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Empire Indemnity Ins. Co. v. Chicago Province of the Society of Jesus

2013 IL App (1st) 112346 (Ill. App., 2013)

Words & Phrases

Exclusions: Intentional Act

Trial Judge

Honorable Martin Agran and Hon. Lee Preston

Appellate Judge

Justice Delort


Where complaints alleged that Diocese was aware that former priest sexually abused minors, there was no duty to defend on indemnify based on “expected or intended” exclusion.

Fact Summary

The Chicago Province of the Society of Jesus (the “Jesuits”) sought  a defense for allegations of molestation of minors by one of its priests.  The trial court granted summary judgment in favor or its liability insurers Empire Indemnity Insur. Co., First Nonprofit Insur. Co., RLI Insur. Co., Mt. Hawley Insur. Co., and Pennsylvania General Insur. Co.  The Jesuits appealed, arguing that the “expected or intended” exclusion did not apply. 

The underlying claims alleged that defendant Donald McGuire, a former priest and member of the Jesuits, sexually abused numerous minors.  McGuire was also alleged to be a “teacher and scholastic advisor” at Loyola Academy, a high school operated by the Jesuits.  The complaints claimed that the Jesuits either knew or should have known of McGuire’s abuse, because the Jesuits were first apprised of McGuire’s abuse of minors in 1969, when another victim first apprised the Jesuits of a prior alleged abuse.  The Jesuits were subsequently apprised of numerous other complaints of sexual abuse of minors.  However, the Jesuits allegedly transferred McGuire and allowed him to “remain in ministry and travel around the world” solely to avoid scandal. The Jesuits also settled other sexual abuse claims involving McGuire to avoid scandal, according to the complaint.

The insurers issued numerous liability policies.  The relevant policies covered “Bodily Injury and Property Damage Liability” as well as “Sexual Abuse or Sexual Molestation Liability.”  The bodily injury coverage provided in pertinent part that the insurers would pay sums that the Jesuits became legally obligated to pay as damages due to “bodily injury or property damage to which this coverage applies.”  However, the policies specifically excluded damages “expected or intended from the standpoint of the insured.”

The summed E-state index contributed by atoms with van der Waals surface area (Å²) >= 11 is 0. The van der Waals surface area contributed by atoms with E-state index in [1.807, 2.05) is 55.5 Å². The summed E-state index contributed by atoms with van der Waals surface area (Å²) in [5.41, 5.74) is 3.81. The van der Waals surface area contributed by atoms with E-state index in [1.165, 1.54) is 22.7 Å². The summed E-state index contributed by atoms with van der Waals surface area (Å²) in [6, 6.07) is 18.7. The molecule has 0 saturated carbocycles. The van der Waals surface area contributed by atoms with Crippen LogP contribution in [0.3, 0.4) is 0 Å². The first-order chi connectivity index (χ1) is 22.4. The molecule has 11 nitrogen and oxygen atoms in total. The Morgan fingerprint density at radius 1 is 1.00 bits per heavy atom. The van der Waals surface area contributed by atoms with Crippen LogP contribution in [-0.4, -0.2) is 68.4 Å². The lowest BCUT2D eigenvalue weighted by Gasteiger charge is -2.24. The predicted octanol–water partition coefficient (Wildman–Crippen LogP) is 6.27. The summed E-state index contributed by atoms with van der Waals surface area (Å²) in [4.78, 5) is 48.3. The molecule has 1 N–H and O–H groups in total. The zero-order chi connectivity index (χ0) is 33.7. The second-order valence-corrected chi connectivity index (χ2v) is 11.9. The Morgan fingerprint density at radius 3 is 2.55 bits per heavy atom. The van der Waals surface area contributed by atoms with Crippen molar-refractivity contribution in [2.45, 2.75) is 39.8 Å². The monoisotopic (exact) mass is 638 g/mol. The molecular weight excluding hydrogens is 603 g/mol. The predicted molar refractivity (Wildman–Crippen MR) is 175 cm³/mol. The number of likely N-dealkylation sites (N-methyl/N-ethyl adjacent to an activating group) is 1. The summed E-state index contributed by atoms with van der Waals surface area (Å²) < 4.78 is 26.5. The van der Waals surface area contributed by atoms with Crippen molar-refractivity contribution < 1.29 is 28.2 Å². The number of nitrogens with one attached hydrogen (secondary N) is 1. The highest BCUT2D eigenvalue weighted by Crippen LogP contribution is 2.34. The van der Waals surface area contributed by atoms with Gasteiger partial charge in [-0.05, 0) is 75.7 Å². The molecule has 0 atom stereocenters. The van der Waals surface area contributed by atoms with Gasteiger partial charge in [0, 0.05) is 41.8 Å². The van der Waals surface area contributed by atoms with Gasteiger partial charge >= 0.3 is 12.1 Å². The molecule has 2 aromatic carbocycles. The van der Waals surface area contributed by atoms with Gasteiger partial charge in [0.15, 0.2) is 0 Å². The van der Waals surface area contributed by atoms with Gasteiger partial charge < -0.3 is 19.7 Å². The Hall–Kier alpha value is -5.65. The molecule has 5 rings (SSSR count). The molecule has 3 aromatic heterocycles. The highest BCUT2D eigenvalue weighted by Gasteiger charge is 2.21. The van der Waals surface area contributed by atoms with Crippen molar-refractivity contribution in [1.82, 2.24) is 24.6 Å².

The sexual abuse or molestation coverage stated that insurers would pay damages that the Jesuits became legally obligated to pay “arising out of any actual, threatened, intentional or unintentional sexual molestation of any person to which this coverage applies.”  This coverage also stated that the coverage would be cancelled “if any executive officer, supervisory employee, director or trustee [had] actual knowledge of any act, incident or alleged act of sexual abuse or sexual molestation.”  The policy defined sexual abuse or molestation as “the infliction of harm upon a person, by any employee, agent or representative or volunteer of [the Jesuits], whether such harm is physical, emotional or psychological in nature and is primarily sexually motivated.”

The insurers filed declaratory judgment actions contending they had no duty to defend the Jesuits in the underlying lawsuits. The trial court found that insurers owed no duty to defend because prior reports of sexual abuse would suffice to render the alleged abuse expected or intended. 

The appellate court affirmed.  The court explained that “intended” and “expected” are not synonyms: an “expected“  injury is merely one that should have been “reasonably anticipated” by the insured.  Here, the factual section preceding the various counts of the underlying complaints allege that the Jesuits were first apprised of McGuire’s abuse of minors in 1969 and had subsequently received numerous other complaints alleging McGuire’s sexual abuse of minors, all of which took place prior to the underlying plaintiffs’ abuse.  These allegations set forth that the Jesuits reasonably should have anticipated (or expected) McGuire’s abuse of the underlying plaintiffs.  Therefore, the allegations of abuse were an “expected” injury from the Jesuits’ standpoint.